STICKING IT OUT
Indicted Rep. Chris Collins to Remain on November Ballot, Despite Saying He Was Abandoning Campaign
Despite being charged with insider trading and lying to the FBI.
Embattled Rep. Chris Collins (R-NY), who represents New York’s 27th Congressional District, will remain on the November ballot despite being indicted on charges of insider trading and lying to federal agents.
First reported by The Buffalo News, Mark Braden, legal counsel for Collins, confirmed to The Daily Beast that the three-term congressman will stick it out.
“Because of the protracted and uncertain nature of any legal effort to replace Congressman Collins we do not see a path allowing Congressman Collins to be replaced on the ballot,” he said in a statement.
Collins, in mid-August, had said he was abandoning his re-election bid, adding, “I look forward to having my good name cleared of any wrongdoing.”
The upstate district, which includes the suburbs of Buffalo and Rochester, went for President Trump by nearly 25 percentage points in 2016, but Democrats see an opening with Collins—the first member of Congress to endorse Trump’s presidential bid—remaining on the ballot.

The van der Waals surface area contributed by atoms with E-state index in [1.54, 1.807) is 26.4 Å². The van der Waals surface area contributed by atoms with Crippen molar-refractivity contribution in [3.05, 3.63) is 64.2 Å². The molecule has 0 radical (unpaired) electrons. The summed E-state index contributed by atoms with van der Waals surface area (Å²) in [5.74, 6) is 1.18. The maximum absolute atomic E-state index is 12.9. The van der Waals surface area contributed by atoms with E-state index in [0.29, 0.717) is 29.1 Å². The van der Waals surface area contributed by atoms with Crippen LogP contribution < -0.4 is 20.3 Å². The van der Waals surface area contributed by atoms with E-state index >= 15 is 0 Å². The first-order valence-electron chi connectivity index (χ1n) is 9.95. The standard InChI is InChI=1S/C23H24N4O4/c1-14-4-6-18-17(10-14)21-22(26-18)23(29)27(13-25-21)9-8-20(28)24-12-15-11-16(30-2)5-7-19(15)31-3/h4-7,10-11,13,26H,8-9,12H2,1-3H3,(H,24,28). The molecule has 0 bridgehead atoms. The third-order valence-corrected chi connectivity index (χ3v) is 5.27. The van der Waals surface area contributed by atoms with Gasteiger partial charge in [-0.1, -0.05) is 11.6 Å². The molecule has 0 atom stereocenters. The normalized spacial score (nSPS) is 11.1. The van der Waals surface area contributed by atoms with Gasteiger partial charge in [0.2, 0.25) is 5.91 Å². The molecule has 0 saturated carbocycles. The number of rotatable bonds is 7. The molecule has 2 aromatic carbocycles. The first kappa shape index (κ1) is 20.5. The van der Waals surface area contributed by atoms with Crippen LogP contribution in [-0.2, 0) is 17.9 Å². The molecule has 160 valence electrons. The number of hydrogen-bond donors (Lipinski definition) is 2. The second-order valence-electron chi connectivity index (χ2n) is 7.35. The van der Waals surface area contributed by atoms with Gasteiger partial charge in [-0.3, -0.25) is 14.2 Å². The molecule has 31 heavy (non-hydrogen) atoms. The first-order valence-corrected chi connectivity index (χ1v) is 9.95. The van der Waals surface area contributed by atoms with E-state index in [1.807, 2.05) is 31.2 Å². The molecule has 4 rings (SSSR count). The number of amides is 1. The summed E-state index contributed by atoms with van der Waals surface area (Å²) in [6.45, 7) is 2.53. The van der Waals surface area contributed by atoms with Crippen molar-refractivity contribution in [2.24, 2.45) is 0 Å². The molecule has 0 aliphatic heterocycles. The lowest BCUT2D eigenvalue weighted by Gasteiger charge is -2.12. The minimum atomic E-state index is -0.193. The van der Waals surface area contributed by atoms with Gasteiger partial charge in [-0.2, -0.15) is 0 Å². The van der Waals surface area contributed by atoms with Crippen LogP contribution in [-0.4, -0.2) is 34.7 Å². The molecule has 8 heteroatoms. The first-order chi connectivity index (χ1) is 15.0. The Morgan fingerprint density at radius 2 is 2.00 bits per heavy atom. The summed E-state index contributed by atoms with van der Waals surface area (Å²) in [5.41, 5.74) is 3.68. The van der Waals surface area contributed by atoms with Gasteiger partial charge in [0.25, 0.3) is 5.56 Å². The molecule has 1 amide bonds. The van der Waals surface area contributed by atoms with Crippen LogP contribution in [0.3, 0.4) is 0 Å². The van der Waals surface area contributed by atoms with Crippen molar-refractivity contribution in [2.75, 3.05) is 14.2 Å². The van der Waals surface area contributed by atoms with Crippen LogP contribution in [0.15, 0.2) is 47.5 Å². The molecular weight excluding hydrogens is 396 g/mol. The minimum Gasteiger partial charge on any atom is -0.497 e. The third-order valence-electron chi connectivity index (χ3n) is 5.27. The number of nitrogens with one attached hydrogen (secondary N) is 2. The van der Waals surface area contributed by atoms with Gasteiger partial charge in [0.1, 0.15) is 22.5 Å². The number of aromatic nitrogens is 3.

Republicans were hopeful to have the opportunity to replace him, as the uniqueness of his legal troubles could pose a threat for retaining the likely GOP seat.
Erie County Republican Chair Nick Langworthy said on Monday that he felt “a bit like a jilted groom at the altar,” learning the news as Republicans weighed who Collins’ replacement could be.
Nate McMurray, Collins’ Democratic opponent, learned of the news as he was opening a new headquarters alongside Democratic National Committee chairman Tom Perez.
“Well it’s nice to finally know who I’m running against,” McMurray said in a statement. “But, in truth, we always knew we were running against Chris Collins. There are laws for a reason. There is accountability in our society for a reason. And in the greatest democracy in the world, voters weren’t going to take this kind of sham switching around names on a ballot at the whims of local party bosses.”